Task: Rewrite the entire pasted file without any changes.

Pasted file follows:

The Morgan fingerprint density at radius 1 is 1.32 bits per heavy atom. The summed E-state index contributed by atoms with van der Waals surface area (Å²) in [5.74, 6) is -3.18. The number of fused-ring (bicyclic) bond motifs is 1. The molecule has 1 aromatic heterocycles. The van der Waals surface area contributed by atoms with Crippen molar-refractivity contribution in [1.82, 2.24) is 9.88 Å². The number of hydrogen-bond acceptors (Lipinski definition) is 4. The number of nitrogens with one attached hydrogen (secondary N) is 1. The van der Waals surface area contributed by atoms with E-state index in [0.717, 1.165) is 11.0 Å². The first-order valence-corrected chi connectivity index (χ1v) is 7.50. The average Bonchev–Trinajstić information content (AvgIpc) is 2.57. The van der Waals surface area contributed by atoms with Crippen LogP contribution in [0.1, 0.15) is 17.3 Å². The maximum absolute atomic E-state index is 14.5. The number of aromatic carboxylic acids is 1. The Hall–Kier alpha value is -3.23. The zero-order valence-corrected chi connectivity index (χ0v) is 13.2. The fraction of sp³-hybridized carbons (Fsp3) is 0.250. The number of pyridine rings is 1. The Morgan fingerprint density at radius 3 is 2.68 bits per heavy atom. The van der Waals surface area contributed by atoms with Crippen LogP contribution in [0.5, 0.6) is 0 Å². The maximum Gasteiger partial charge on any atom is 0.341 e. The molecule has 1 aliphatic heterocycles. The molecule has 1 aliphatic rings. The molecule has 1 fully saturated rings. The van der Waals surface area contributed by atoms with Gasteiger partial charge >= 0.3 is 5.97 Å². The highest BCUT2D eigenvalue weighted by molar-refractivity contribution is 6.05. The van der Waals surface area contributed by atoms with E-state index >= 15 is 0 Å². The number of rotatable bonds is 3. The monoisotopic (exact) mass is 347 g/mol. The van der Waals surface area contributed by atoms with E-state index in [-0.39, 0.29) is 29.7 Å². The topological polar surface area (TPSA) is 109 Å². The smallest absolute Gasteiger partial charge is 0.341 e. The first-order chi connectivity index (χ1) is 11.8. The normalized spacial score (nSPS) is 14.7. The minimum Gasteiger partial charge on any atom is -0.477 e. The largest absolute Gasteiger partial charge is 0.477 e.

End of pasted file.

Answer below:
The Morgan fingerprint density at radius 1 is 1.32 bits per heavy atom. The summed E-state index contributed by atoms with van der Waals surface area (Å²) in [5.74, 6) is -3.18. The number of fused-ring (bicyclic) bond motifs is 1. The molecule has 1 aromatic heterocycles. The van der Waals surface area contributed by atoms with Crippen molar-refractivity contribution in [1.82, 2.24) is 9.88 Å². The number of hydrogen-bond acceptors (Lipinski definition) is 4. The number of nitrogens with one attached hydrogen (secondary N) is 1. The van der Waals surface area contributed by atoms with E-state index in [0.717, 1.165) is 11.0 Å². The first-order valence-corrected chi connectivity index (χ1v) is 7.50. The average Bonchev–Trinajstić information content (AvgIpc) is 2.57. The van der Waals surface area contributed by atoms with Crippen LogP contribution in [0.1, 0.15) is 17.3 Å². The maximum absolute atomic E-state index is 14.5. The number of aromatic carboxylic acids is 1. The Hall–Kier alpha value is -3.23. The zero-order valence-corrected chi connectivity index (χ0v) is 13.2. The fraction of sp³-hybridized carbons (Fsp3) is 0.250. The number of pyridine rings is 1. The Morgan fingerprint density at radius 3 is 2.68 bits per heavy atom. The van der Waals surface area contributed by atoms with Crippen LogP contribution in [0.5, 0.6) is 0 Å². The maximum Gasteiger partial charge on any atom is 0.341 e. The molecule has 1 aliphatic heterocycles. The molecule has 1 aliphatic rings. The molecule has 1 fully saturated rings. The van der Waals surface area contributed by atoms with Gasteiger partial charge >= 0.3 is 5.97 Å². The highest BCUT2D eigenvalue weighted by molar-refractivity contribution is 6.05. The van der Waals surface area contributed by atoms with E-state index >= 15 is 0 Å². The number of rotatable bonds is 3. The monoisotopic (exact) mass is 347 g/mol. The van der Waals surface area contributed by atoms with E-state index in [-0.39, 0.29) is 29.7 Å². The topological polar surface area (TPSA) is 109 Å². The smallest absolute Gasteiger partial charge is 0.341 e. The first-order chi connectivity index (χ1) is 11.8. The normalized spacial score (nSPS) is 14.7. The minimum Gasteiger partial charge on any atom is -0.477 e. The largest absolute Gasteiger partial charge is 0.477 e.